Well, you know that every October I have to re-read and talk about Ray Bradbury's Something Wicked This Way Comes. My reading it this year was even better than usual because I had my very own copy, given to me by Mr. CR last Christmas with a card that said, "Now you have your very own copy!"
Why do I have to read it every fall? Well, because:
"So it was on this night that blew warm, then cool, as they let the wind take them downtown at eight o'clock. They felt the wings on their fingers and elbows flying, then, suddenly plunged in new sweeps of air, the clear autumn river flung them headlong where they must go.
Up steps, three, six, nine, twelve! Slap! Their palms hit the library door.
Jim and Will grinned at each other. It was all so good, these blowing quiet October nights and the library waiting inside now with its green-shaded lamps and papyrus dust." (p. 13.)
I love autumn, and Bradbury's book is like experiencing an especially intense prototypical autumn. Every year I re-read it, and every year I find something new in it, and every year something in it soothes me like you can only be soothed when you know what it is to be up at three a.m. with worry or sickness (and most adults know what that is) and need something both completely removed from your surroundings and something which gives you the strength to accept your surroundings.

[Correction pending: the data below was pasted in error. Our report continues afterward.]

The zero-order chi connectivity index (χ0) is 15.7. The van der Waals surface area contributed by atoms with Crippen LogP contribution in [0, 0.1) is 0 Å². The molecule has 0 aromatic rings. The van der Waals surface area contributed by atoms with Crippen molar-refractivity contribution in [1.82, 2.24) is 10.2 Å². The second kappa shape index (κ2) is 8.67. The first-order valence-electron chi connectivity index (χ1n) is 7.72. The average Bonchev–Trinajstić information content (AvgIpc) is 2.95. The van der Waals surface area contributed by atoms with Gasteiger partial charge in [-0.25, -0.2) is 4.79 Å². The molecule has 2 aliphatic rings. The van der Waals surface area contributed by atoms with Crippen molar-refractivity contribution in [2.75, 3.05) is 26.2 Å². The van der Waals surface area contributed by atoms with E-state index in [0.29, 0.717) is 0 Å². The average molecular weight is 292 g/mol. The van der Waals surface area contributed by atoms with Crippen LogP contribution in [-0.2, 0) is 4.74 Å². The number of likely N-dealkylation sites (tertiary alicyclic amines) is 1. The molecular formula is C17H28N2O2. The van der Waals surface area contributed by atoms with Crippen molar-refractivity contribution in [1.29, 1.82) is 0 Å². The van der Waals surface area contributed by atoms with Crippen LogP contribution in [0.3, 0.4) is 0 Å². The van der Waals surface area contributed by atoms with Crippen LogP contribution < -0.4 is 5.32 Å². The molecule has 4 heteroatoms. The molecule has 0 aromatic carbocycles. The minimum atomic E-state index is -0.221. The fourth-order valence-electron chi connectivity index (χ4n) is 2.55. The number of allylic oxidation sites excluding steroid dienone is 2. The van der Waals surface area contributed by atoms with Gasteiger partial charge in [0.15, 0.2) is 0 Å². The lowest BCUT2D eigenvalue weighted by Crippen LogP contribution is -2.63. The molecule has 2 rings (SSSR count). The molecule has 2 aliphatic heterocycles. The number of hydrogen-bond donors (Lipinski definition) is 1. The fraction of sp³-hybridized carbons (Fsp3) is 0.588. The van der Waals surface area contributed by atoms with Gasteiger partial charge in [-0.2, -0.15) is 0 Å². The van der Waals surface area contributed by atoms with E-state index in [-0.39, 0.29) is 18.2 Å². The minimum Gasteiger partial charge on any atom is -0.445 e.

This year what particularly struck me was remembering that this book stands as one of my greatest readers' advisory triumphs and one of my biggest failures. I gave it to my sister and now it is one of our literary touchstones ("it reminds me of that part in Something Wicked this Way Comes..."); we both thought our Dad, who always liked Arthurian legends and myths and fiction, would really take to it, and so passed it along. He hated it. Hated it from the very start. He just brought it up to me the other day as the weirdest book he's ever started, and what was I thinking giving it to him? So that just makes me laugh. Now, I know my Dad about as well as one reader can know another, and I still am capable of misfiring on what he'll love or hate (he recently read and loved the religious allegory The Shack, which I had no time for). So, all you readers' advisors out there? Give yourself a break if you can't always find readers books they love. Books are bigger than we can always define, and know, and really, so are readers. So don't be so hard on yourself.
*"One year Halloween came on October 24, three hours after midnight."